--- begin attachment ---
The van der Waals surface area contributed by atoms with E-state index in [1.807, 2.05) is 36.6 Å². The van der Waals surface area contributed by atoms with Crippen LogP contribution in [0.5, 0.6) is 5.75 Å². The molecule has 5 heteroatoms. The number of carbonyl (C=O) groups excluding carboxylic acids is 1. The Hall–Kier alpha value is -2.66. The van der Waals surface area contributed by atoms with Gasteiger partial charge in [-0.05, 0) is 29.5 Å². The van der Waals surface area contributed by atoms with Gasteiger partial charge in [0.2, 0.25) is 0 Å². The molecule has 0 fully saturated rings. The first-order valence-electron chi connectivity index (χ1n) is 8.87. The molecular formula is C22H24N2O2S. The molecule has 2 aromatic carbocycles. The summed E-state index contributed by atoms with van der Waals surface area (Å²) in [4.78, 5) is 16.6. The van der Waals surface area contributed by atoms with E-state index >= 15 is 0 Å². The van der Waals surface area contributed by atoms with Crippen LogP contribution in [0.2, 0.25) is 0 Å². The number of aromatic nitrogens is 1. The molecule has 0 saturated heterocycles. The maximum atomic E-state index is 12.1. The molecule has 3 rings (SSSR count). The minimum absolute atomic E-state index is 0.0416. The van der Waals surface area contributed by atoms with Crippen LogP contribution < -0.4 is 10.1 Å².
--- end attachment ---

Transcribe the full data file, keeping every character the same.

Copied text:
The van der Waals surface area contributed by atoms with E-state index in [1.807, 2.05) is 36.6 Å². The van der Waals surface area contributed by atoms with Crippen LogP contribution in [0.5, 0.6) is 5.75 Å². The molecule has 5 heteroatoms. The number of carbonyl (C=O) groups excluding carboxylic acids is 1. The Hall–Kier alpha value is -2.66. The van der Waals surface area contributed by atoms with Gasteiger partial charge in [-0.05, 0) is 29.5 Å². The van der Waals surface area contributed by atoms with Gasteiger partial charge in [0.2, 0.25) is 0 Å². The molecule has 0 fully saturated rings. The first-order valence-electron chi connectivity index (χ1n) is 8.87. The molecular formula is C22H24N2O2S. The molecule has 2 aromatic carbocycles. The summed E-state index contributed by atoms with van der Waals surface area (Å²) in [4.78, 5) is 16.6. The van der Waals surface area contributed by atoms with E-state index >= 15 is 0 Å². The van der Waals surface area contributed by atoms with Crippen LogP contribution in [0.2, 0.25) is 0 Å². The number of aromatic nitrogens is 1. The molecule has 0 saturated heterocycles. The maximum atomic E-state index is 12.1. The molecule has 3 rings (SSSR count). The minimum absolute atomic E-state index is 0.0416. The van der Waals surface area contributed by atoms with Crippen LogP contribution < -0.4 is 10.1 Å².